Tuesday, June 30, 2020

A special gift from Ol' Hook ~ my column from the weekend paper

Through the years, Jilda and I have had our share of pets. We’ve had cats, chickens, tropical fish, and dozens of dogs. One thing we’ve learned is that they sometimes bring you unusual “gifts.”

Not long after we married, we lived in a trailer in a mobile home park where the Sumiton Elementary School now sits. We didn’t have an air conditioner, so during the summer, the windows were always open.

The screens were old, and the one in the window over the kitchen sink was barely hanging onto the frame.

One afternoon Jilda was standing at the sink washing dishes. Alleycat (the cat’s name) jumped from the ground outside and onto the edge of the sink through the window. The cat had done this trick in the past, but this time she had a small copperhead snake dangling from her mouth. Jilda’s scream made the hair on my arm stand on end.

I rushed into the kitchen, whacked the snake with a broom handle before balancing it on the broom, and taking it outside.

Not long after that, our German Shepard, Duke, brought us a baby rabbit. The dog had gently captured the tiny critter from a neighbor’s rabbit pen. Other than being slimed with Duke slobber, it was unharmed.

I took it home, apologized to the neighbor, and kept Duke on a short leash after that.

Through the years, there were other “gifts,” but this week, Ol’ Hook took the prize.

Our niece Samantha and her son Jordan were visiting from next door. We were all sitting on the back deck, enjoying the afternoon sun.

An Eastern tiger swallowtail butterfly fluttered up and landed on the butterfly bush in the flower bed. It was yellow and black with an intricate design on its wings. The critter was almost as big as my cupped hands. Jilda stepped down to get a better look. Pulling the phone from her pocket, the butterfly seemed to be posing.

After Jilda stepped back onto the deck, Ol’ Hook spotted the dreaded butterfly. I’ve mentioned before that Hook is a deaf pit bull with a mouth big enough to swallow a Ford Focus. He launched off the deck, and before any of us could stop him, the butterfly disappeared. Chomp, chomp, chomp.

All four of us watched the event unfold and did a chorus of “Oh, no!”

Hook came up onto the back deck and looked at us all as if to say, “Threat averted.”

If the story had ended there, it would have been a sad one, but it didn’t. After a moment, Hook began coughing and then opened his mouth like he had something hung in his throat.

Just then, the butterfly flew out of his mouth and up into a nearby tree. It sat there for a few moments before heading down to feed on the zinnias in the garden.

We’ve told several people this story, and they all looked as us like we were pulling their leg. Had I not seen it with my own eyes, I would have been skeptical, too.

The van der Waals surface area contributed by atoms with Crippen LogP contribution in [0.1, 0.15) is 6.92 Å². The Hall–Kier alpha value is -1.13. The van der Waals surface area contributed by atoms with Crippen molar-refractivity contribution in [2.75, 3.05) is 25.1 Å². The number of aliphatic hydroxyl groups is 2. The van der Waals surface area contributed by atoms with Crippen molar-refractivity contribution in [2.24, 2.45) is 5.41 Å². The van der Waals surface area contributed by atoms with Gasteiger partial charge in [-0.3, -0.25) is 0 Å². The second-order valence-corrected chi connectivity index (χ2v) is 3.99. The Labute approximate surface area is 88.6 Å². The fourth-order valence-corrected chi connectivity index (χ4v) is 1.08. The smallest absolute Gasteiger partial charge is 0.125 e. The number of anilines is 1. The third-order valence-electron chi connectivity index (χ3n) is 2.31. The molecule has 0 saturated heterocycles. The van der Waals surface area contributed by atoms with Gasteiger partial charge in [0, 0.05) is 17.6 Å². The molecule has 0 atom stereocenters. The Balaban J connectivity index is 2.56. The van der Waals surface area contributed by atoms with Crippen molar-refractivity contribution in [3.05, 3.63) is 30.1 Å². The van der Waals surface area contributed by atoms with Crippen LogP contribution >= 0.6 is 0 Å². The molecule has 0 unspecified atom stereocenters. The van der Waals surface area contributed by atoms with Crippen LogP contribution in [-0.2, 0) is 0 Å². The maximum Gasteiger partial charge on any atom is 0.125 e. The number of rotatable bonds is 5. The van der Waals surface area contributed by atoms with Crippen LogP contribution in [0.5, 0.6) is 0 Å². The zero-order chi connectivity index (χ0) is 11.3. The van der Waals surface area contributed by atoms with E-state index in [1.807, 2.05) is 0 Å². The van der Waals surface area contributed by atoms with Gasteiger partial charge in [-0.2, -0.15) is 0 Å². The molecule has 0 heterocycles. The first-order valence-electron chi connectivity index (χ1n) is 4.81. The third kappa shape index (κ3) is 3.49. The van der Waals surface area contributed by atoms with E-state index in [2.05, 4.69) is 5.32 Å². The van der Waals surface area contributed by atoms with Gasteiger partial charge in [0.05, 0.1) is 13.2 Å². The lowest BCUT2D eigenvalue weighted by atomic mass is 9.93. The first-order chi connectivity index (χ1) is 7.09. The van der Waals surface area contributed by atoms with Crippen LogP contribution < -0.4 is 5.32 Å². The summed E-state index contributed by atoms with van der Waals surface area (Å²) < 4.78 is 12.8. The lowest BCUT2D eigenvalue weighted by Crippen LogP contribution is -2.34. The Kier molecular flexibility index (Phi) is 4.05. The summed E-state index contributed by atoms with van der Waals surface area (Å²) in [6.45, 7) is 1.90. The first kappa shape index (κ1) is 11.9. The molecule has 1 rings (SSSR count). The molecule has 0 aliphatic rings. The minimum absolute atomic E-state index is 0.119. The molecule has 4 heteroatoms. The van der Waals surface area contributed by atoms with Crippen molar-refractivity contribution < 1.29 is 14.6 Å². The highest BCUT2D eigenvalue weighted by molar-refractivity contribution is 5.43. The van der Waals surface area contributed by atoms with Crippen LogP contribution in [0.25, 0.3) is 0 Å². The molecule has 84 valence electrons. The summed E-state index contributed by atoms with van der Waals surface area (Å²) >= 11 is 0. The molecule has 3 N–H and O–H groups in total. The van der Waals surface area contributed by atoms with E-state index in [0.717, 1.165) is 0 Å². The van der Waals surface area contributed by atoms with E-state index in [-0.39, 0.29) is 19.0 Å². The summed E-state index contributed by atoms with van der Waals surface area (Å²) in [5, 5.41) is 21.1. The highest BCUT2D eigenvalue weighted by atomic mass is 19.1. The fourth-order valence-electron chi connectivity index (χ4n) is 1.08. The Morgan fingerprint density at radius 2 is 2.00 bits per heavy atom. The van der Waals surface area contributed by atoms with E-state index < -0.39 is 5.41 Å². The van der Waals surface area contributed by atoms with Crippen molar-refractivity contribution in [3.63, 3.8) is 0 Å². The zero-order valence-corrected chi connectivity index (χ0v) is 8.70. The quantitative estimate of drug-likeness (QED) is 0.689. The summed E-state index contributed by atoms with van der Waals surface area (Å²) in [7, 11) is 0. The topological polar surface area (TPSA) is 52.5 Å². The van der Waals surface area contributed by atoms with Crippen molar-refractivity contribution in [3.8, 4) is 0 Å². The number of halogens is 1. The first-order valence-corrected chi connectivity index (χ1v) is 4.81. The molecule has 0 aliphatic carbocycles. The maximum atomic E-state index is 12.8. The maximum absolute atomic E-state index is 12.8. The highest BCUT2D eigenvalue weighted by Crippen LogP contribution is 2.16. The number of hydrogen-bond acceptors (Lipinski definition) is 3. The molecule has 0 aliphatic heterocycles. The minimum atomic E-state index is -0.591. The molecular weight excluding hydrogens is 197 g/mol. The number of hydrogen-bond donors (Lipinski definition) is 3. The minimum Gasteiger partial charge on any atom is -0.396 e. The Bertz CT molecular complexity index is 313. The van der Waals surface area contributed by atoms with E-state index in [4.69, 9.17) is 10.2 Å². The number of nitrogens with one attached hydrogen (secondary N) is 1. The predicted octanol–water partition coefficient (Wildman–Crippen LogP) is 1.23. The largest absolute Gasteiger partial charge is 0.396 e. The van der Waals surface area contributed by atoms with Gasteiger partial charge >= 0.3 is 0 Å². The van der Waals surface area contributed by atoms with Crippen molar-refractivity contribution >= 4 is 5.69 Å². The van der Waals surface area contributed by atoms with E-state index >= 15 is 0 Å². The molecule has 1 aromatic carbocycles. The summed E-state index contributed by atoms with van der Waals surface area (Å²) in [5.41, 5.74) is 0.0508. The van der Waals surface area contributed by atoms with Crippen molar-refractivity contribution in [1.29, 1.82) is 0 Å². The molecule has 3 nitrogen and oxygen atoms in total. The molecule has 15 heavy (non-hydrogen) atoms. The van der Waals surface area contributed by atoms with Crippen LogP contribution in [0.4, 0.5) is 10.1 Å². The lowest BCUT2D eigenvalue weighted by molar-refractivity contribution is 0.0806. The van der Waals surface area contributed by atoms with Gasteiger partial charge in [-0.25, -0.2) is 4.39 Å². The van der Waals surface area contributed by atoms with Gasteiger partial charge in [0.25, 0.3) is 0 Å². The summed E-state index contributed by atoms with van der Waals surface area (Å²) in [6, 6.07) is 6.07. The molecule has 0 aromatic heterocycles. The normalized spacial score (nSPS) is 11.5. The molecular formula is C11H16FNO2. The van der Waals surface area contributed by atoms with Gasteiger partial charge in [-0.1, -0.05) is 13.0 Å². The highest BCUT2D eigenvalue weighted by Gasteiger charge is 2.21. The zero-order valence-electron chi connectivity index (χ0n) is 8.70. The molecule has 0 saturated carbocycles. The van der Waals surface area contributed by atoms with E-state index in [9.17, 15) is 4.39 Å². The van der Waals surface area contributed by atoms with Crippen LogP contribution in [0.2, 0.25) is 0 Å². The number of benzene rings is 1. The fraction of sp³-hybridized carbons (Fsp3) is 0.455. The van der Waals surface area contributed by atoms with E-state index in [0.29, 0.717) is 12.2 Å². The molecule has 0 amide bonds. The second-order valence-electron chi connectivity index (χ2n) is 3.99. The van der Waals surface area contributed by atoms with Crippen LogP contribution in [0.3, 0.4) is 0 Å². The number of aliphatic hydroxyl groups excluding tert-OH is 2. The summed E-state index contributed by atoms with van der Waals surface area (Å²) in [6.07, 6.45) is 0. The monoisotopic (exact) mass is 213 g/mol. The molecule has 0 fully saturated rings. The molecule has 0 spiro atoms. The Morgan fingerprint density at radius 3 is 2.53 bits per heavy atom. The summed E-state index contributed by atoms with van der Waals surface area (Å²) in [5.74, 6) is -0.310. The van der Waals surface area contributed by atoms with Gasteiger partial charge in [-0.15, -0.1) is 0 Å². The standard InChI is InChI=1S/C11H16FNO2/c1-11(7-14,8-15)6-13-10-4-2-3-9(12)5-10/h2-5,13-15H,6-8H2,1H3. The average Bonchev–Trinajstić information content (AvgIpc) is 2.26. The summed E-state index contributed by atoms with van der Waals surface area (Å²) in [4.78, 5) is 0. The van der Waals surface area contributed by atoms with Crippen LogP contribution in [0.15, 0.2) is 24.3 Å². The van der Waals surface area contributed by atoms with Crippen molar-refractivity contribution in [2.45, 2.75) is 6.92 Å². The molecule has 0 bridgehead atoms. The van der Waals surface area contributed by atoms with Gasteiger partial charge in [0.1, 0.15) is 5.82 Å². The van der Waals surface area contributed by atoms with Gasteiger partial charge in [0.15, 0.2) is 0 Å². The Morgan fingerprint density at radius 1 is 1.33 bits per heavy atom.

The gift here was a story that will be told for years to come. I only wish I’d had the foresight to capture the event on video.


Monday, June 29, 2020

Watermelon

It's been years since we planted watermelons. Early in the spring, we met one of our friends to give her some eggs, she reciprocated with four heirloom watermelon plants.

That afternoon, I took the tiller and broke up land that we've never used as a garden before. The main factor was that the plot gets over 9 hours of sunlight each day.

We knew within a few days that they were happy. You could stand still and almost see the vines grow.  Each morning brought more yellow blossoms.

We noticed a few weeks ago that there were several melons the size of goofballs. They've grown steadily since then.

This morning the rain moved off to the east and gave us a few minutes to get in some steps. We swung by to check on the melons and I snapped the picture below.

We need to do a little research to learn the right time to pick them. We are soooo excited.

Sunday, June 28, 2020

Fairhope

A few years ago, Jilda and I spent our anniversary in Fairhope, Alabama. Don't you just love that name? 

Fairhope is less than an hour from the Gulf of Mexico, but it's nestled on the shores of Mobile Bay. It's a magical place, or it seems that way to us. 

We've been to Fairhope many times.

When Hurricane Fredrick slammed into Mobile on September 12, 1979, it left much of the telephone company's infrastructure in tatters. 

Construction crews went down first to set new poles and string miles of telephone cables. It took months for them to get the facilities ready to do mass restorals to the communities around Mobile. 

I was in the next wave of crewmen who went in to reconnect homes. I spent weeks hanging 40 feet from the ground on telephone poles.

After a few weeks, I went home one weekend and loaded Jilda up along with our German Shepard Duke and took them back to Howard Johnsons with me. 

She was a hit with the crew. She was cute, and she could cook. Each day while we worked, she'd go to the grocery store, buy up whatever she needed to feed 14 hungry phone guys.

After dinner, we would load up and drive over to Fairhope, sit on the pier, and watch the sunset. It was a beautiful thing.

If we did not live here, I would lobby for a place in Fairhope.

I shot this picture the last time we visited.